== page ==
“Egypt under the Pharaohs may have resembled a nation…but there was no accompanying sense of public culture or collective identity. As for the ancient Greeks, their limited pan Hellenic aspirations embodied in their shared language, Homeric epics and Olympic games foundered on the disputatious reality of their fiercely independent city-states. Similar objections have been made to claims that the Sumerians, the Persians, the Phoenicians, the Arameans, the Philistines, the Hittites and the Elamites were ancient nations, or that the Sinhalese, the Japanese or the Koreans might be so described during the first millennium of the common era. Only in the case of Israel does it seem plausible to discern a recognizable ancient nation with its precise though disputed territoriality, its ancient myths, its shared historical memories of the Exodus, the Conquest and wars with the Philistines, its strong sense of exceptionalism and providential destiny and its self-definition against a hostile “other” and its common laws and cultures. These were and are the essential themes in the unfinished history of the Jews this example has also furnished ever since a developed model of what it means to be a nation.” (p. 58)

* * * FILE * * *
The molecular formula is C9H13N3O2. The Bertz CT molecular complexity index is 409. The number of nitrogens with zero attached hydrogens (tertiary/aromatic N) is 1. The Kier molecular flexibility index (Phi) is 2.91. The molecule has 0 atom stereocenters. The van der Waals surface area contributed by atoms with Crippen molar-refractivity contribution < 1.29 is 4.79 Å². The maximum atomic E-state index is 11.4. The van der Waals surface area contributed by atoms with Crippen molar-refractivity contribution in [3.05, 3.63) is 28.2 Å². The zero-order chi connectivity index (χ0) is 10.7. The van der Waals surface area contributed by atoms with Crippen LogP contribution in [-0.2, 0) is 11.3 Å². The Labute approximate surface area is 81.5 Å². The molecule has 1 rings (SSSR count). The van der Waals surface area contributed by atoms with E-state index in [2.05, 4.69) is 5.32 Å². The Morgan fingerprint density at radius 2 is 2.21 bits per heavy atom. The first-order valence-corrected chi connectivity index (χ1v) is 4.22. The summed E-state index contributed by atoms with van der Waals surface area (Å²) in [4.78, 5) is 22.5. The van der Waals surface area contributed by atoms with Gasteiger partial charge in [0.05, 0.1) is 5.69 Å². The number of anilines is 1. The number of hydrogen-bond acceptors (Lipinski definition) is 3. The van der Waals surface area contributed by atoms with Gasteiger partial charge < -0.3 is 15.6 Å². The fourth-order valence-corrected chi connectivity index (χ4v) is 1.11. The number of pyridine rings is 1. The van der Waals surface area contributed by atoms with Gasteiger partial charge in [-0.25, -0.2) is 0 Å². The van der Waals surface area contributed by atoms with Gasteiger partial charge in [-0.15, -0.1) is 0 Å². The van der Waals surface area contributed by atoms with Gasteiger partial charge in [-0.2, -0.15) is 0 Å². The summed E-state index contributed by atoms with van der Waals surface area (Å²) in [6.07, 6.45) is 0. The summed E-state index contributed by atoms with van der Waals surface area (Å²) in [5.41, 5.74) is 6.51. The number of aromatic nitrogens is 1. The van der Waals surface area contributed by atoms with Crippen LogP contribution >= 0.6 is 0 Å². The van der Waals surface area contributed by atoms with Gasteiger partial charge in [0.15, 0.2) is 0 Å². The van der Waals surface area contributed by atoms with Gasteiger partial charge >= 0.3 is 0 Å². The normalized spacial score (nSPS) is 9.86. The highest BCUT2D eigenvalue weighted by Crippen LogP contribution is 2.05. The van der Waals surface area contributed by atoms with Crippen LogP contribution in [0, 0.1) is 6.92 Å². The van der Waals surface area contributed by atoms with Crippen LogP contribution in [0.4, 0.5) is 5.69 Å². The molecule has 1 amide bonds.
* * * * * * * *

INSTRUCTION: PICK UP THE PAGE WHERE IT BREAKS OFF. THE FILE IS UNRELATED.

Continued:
Throughout exile we somehow did preserve a sense of belonging to a people, to a tradition, to a land, a sense of community, Klal Yisrael. This is why the problem of Israel in the Middle East, the Jewish problem, is so intractable. The overwhelming majority of Jews now living in Israel or the West Bank are committed to the notion of a Jewish people. It is not to be compared as ignorant opponents of Israel try, to a few British or white imperialists imposing themselves on a vast majority “other”. Some may try to delegitimize us by overturning a decision of the United Nations, but they cannot delegitimize or wish away the Jewish people.

An IMAX Film of the Jerusalem You Never Have Seen Before (Video)

Thursday, October 3rd, 2013

Five years in the making, the first IMAX film ever made about Jerusalem is as much a visual tour de force as a marvel of cultural diplomacy.

“Jerusalem,” which had its world premiere last week at Boston’s Museum of Science, uses cutting-edge cinematography to immerse the audience in the ancient city’s historic sites from rarely seen perspectives.

Over the course of 45 minutes, viewers are treated to rare aerial views of the Old City as Jews gather at the Western Wall for the priestly blessing, Christian pilgrims march down the Via Dolorosa and Muslims gather at the Al-Aqsa Mosque on the first Friday of Ramadan.

Distributed by National Geographic Entertainment, the film, narrated by the British actor Benedict Cumberbatch, will show on IMAX screens and in digital 3-D cinemas across the United States in the coming weeks.